Proposed rules released by CMS concerning the Medicare Access and CHIP Reauthorization Act contain some notable changes for the 2018 reporting year (the 2020 payment year). The overall feel of the changes is a slowdown of MACRA progression, which should come as no surprise considering that CMS has already made 2017 a “transition” year for providers and delayed many of the requirements involving financial risk. The newest round of changes would further delay serious financial ramifications, adding bonus points, higher thresholds, and caveats to rules that will help providers avoid penalties.

Many of the changes will mainly affect the Merit-based Incentive Payment System, which is one of two possible reporting tracks providers can chose under the Quality Payment Program (Advanced Alternate Payment Models is the second option). Key changes in the proposed MIPS rules include the following:

  • Boost the low-volume threshold that would allow physicians with fewer than 200 patients or $90,000 in Part B charges to be excluded from MIPS.
  • Allow small and rural doctors to form “virtual groups” for participation in MIPS.
  • Allow 2014 Certified Electronic Health Record Technology to be used for the 2018 reporting year.
  • Give bonus points for exclusive use of 2015 CEHRT.
  • Add possible bonus points for small practices, reducing the likelihood of penalties.
  • Possibly reduce cost-scoring weight from 10 percent in 2018 to zero.
  • Introduce an optional voluntary facility-based scoring system based on the Hospital Value-Based Purchasing Program, which converts a hospital’s Total Performance Score into a MIPS score. This would only be available for facility-based clinicians who provide 75 percent of services in an inpatient setting or ER.

During the first comment period, many providers and health systems expressed concern about the timeline for implementing MACRA, fearing CMS was pushing too far, too fast. The proposed rule released this week suggests their voices are being heard, as many of the 2018 rules would significantly cut down on penalties for eligible clinicians who do not meet MACRA requirements.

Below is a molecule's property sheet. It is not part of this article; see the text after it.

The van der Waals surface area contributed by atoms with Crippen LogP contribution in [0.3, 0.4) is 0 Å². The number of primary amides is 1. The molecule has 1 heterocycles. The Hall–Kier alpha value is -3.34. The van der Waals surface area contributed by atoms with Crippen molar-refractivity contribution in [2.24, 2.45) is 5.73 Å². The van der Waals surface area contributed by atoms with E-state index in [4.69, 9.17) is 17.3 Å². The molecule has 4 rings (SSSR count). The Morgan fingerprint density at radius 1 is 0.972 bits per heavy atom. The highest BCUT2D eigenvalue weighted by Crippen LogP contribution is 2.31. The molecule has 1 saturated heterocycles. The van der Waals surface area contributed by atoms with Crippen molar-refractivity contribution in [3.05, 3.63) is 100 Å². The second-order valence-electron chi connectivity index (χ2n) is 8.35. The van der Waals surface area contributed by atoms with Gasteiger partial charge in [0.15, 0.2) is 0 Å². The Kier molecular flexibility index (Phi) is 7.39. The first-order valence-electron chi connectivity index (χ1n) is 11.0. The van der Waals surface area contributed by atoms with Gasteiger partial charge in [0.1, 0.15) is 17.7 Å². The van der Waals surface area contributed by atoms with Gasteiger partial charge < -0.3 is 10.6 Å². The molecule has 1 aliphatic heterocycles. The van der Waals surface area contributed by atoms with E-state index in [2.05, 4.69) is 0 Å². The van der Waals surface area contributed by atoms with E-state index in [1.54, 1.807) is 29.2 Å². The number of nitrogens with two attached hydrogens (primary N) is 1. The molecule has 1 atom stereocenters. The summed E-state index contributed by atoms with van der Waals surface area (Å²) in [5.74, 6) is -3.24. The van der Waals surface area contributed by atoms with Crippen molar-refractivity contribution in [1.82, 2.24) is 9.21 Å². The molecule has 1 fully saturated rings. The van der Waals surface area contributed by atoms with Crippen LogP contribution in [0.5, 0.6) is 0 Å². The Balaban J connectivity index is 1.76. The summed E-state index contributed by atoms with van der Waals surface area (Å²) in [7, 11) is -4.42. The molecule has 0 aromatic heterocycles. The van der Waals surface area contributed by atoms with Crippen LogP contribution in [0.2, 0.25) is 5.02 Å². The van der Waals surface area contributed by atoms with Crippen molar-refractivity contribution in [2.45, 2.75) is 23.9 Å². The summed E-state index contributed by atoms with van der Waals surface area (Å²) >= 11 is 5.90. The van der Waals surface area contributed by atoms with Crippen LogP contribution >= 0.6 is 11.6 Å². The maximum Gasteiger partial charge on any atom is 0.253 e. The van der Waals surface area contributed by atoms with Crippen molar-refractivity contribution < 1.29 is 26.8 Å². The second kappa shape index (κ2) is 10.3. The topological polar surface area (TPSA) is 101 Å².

While this is good news for those who were in danger of paying a fine, providers who were expected to excel under MIPS could be out of luck. MIPS uses a balanced-budget system, which means bonuses are paid out of fines. With fewer potential penalties paid under the newly proposed rules, there will subsequently be less money in the bonus pool to pay the high achievers. This could cause some providers to opt for the Advanced Alternative Payment Model, which exposes them to risk but would allow for greater financial gain.

The proposed rules also stand to impact technology, effectively pushing back development by an entire year. For years, CMS has been advancing technology through initiatives that tie reimbursement to quality and outcomes recorded by EHRs, forcing providers and health systems to invest in such systems. By pushing back the requirement to invest in new EHRs, the tech timeline is also pushed back a year, hindering progress in this area.

Because MACRA has an open-comment policy, the law will continue to evolve and change, with comments on the 2018 proposed rules remaining open until August 18 and a final rule expected later in the fall. While the law itself will continue to move forward, it does so at a much more leisurely pace under the proposed rules. Year 2 is almost turning into Transition Year 2.0, slowing progress and development.

While this was clearly not the envisioned plan when MACRA was created, a slower pace could allow for more providers to achieve success under the law, as they will have more time to adjust and prepare for the new rules. Despite the delay, MACRA will continue to roll ahead, pushing new reimbursement models that are tied to results rather than service volume. Providers and health systems should stay on top of changes to the law as it progresses, as shifts will most likely affect future strategy and investments.

 

Evan Camden is an associate analyst at DRG and an expert on electronic health records. Follow him on Twitter at @EvanCamdenDRG

 

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